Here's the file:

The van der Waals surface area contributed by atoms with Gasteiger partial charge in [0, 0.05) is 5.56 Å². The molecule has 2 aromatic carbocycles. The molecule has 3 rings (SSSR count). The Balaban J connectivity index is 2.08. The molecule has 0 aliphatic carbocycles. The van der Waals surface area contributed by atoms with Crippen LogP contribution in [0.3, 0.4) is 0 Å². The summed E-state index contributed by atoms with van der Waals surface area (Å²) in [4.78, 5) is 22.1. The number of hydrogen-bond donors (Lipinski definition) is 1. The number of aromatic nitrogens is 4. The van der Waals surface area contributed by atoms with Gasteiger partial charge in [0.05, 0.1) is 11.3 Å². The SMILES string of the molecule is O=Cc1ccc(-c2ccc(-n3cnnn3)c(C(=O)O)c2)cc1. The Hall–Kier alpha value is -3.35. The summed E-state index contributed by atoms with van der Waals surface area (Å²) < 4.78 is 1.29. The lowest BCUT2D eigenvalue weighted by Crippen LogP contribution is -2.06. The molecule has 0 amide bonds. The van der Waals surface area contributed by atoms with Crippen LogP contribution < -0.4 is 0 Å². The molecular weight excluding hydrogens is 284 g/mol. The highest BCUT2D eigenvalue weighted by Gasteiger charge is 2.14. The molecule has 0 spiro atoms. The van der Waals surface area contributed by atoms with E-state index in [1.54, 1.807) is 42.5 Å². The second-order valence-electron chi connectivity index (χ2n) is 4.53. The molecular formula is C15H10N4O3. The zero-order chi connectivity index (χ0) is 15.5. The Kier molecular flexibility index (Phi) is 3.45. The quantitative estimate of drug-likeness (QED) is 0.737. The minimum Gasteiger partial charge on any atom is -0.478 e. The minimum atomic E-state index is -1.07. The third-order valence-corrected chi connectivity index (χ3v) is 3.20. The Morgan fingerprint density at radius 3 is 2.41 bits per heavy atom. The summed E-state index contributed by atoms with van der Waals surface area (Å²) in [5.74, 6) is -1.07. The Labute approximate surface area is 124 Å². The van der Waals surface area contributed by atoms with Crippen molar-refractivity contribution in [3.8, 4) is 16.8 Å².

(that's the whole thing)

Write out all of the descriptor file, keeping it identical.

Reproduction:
The van der Waals surface area contributed by atoms with Gasteiger partial charge in [0, 0.05) is 5.56 Å². The molecule has 2 aromatic carbocycles. The molecule has 3 rings (SSSR count). The Balaban J connectivity index is 2.08. The molecule has 0 aliphatic carbocycles. The van der Waals surface area contributed by atoms with Crippen LogP contribution in [0.3, 0.4) is 0 Å². The summed E-state index contributed by atoms with van der Waals surface area (Å²) in [4.78, 5) is 22.1. The number of hydrogen-bond donors (Lipinski definition) is 1. The number of aromatic nitrogens is 4. The van der Waals surface area contributed by atoms with Gasteiger partial charge in [0.05, 0.1) is 11.3 Å². The SMILES string of the molecule is O=Cc1ccc(-c2ccc(-n3cnnn3)c(C(=O)O)c2)cc1. The Hall–Kier alpha value is -3.35. The summed E-state index contributed by atoms with van der Waals surface area (Å²) < 4.78 is 1.29. The lowest BCUT2D eigenvalue weighted by Crippen LogP contribution is -2.06. The molecule has 0 amide bonds. The van der Waals surface area contributed by atoms with Crippen LogP contribution < -0.4 is 0 Å². The molecular weight excluding hydrogens is 284 g/mol. The highest BCUT2D eigenvalue weighted by Gasteiger charge is 2.14. The molecule has 0 spiro atoms. The van der Waals surface area contributed by atoms with E-state index in [1.54, 1.807) is 42.5 Å². The second-order valence-electron chi connectivity index (χ2n) is 4.53. The molecular formula is C15H10N4O3. The zero-order chi connectivity index (χ0) is 15.5. The Kier molecular flexibility index (Phi) is 3.45. The quantitative estimate of drug-likeness (QED) is 0.737. The minimum Gasteiger partial charge on any atom is -0.478 e. The minimum atomic E-state index is -1.07. The third-order valence-corrected chi connectivity index (χ3v) is 3.20. The Morgan fingerprint density at radius 3 is 2.41 bits per heavy atom. The summed E-state index contributed by atoms with van der Waals surface area (Å²) in [5.74, 6) is -1.07. The Labute approximate surface area is 124 Å². The van der Waals surface area contributed by atoms with Crippen molar-refractivity contribution in [3.8, 4) is 16.8 Å².